DH Lawrence and the Vaudeville Skiffle Show
Sons & Lovers
A Fantastic Cornucopia of English and American Folk Music
Never being a lover of traditional English Country Music The Skiffle Show’s 2013 EP Escape This Wicked Life caught me off-guard and made me slowly fell in love with it. I still can’t pin down what I liked about it; jaunty toe-tapping tunes? Offbeat songs? The singer’s distinctive East-Midlands drawl? Who knows but that EP was a doozy!
Now two years and numerous festivals and gigs later not only their ‘sound’ but their writing has evolved too. The stories here are loosely (very loosely) based around the works of Nottingham lad DH Lawrence and some are even worthy of his pen.
Opening with the quirky You Saw Me Fall which sounds quintessentially English; but very Americana at the same time; perhaps it’s the fiddle playing; but when Stevie-Leigh Goodison effortlessly glides in to sing her parts I couldn’t tell if I was in Mansfield or Boone County.
While I thought I knew their home city of Nottingham, I was surprised by the tone of Every City Needs a Whorehouse; not that I’ve ever looked for one, but I hadn’t realised that one was missing. Don’t take this offbeat song too literally as it was written after a chance encounter with a ‘lady of the night’ who was plying her trade from a churchyard in London. You couldn’t make it up!
As a proud son of a miner I’m a sucker for a coal mining song; and the inspired title track, Sons & Lovers tells a sorry tale of a pitman and his hard-working but lustful life in all its glory. Does he meet a sorry end? I’m not telling.
For what it’s worth any band that includes four different types of banjo, a harmonica and a washboard alongside a funky accordion and someone playing the spoons is always going to be a winner I this house!
For me the tone of the album revolves around the track Vaudeville Show, which opens with a wurlitzer organ followed by Howard Broughton talking about the famous Goose Fayre of years gone by; brandy snap, mushy peas, tattooed ladies, laughter, bare knuckle boxers, dancing bears , a monkey playing a fiddle and…..a Vaudeville Show before the band come in with a gloriously jaunty song about the River of Life and the scene is set for a glorious romp through a bunch of stories that will make you laugh, dance and cry.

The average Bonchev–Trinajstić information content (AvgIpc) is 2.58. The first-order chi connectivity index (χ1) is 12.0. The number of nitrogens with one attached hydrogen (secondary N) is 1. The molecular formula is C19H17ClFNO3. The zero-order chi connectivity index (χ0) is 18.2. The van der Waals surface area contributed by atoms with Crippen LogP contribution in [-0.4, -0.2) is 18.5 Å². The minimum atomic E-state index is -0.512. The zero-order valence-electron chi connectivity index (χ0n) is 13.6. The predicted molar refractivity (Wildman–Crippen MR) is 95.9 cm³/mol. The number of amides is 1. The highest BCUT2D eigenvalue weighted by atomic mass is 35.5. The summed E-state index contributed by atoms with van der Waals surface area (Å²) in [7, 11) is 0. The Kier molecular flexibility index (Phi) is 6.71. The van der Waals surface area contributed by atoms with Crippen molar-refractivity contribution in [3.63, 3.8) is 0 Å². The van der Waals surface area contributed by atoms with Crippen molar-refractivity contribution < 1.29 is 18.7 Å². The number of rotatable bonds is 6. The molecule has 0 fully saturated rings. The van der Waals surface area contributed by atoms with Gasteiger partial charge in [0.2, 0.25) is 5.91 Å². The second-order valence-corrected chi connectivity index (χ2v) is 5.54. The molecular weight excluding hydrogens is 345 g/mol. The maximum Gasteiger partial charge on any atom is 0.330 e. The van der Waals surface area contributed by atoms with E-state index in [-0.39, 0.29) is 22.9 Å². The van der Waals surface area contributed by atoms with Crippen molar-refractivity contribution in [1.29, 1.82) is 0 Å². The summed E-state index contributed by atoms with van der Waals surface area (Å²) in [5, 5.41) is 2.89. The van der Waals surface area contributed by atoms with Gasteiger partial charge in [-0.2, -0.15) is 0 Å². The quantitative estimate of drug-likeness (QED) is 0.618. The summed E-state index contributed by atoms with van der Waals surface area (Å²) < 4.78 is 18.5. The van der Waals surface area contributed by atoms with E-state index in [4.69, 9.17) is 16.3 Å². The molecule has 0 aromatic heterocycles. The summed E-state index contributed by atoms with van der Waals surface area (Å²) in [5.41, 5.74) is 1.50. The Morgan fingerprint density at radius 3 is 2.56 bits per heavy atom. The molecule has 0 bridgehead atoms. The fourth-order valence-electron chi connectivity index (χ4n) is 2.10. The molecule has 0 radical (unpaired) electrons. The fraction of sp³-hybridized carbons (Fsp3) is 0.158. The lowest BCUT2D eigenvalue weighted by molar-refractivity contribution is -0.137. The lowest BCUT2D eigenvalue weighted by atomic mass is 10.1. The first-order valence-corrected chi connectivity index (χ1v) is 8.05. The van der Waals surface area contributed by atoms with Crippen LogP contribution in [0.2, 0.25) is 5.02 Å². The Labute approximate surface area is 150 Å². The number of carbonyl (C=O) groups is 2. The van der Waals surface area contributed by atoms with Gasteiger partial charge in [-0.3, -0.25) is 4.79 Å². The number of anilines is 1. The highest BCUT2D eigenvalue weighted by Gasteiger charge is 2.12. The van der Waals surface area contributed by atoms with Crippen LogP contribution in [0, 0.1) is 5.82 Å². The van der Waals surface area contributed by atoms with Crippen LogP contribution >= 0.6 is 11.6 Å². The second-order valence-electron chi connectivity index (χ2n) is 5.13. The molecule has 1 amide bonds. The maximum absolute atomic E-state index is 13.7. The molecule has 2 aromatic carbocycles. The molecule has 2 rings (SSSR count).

Unlike many of their competitors, The Skiffle Show aren’t a band living in the past, as A Needle & The Christ & a Soul proves. A timeless but very contemporary love story worthy of Mr Lawrence himself is played out over some soft harmonica and intense guitar playing accompaniment.
Another tough subject is tackled head on in Drink Another Bottle; and yet again the way they deliver the song belies a dark and very sad story that lurks beneath.
One of the joys of the Nottinghamshire accent is it doesn’t sound like any other; but will hardly be recognised by anyone even 20 miles North or South of the county. So when Al sings Did You Come a’ ramblin M’ Lady, in Lady Chatterley’s Bower he couldn’t come from anywhere else in England; but doesn’t sound like he comes from any where in particular. The song is quite beautiful in it’s own way too.
The only thing that annoys me about this album is, after teasing us with Ms. Goodison’s delightful voice on a couple of harmonies and fills earlier; it is left until the last track before she gets a track of her own; albeit a ‘hidden one’. Dear Lord….what a way to end a record. Stevie-Leigh sounds like a a broken down Angel as she whispers the words to a breathtakingly brittle love song worthy of Nanci Griffith or our very own Sandy Denny. When this song is sung live, there won’t be a dry eye in the house. More from this young lady ASAP…..or else.
Sons & Lovers is not exactly a concept album but more a series of songs based around a theme and again I’ve fallen in love with DH Lawrence & The Vaudeville Skiffle Show all over again even though I shouldn’t have. A bit like a DH Lawrence story?
Released December 11th 2015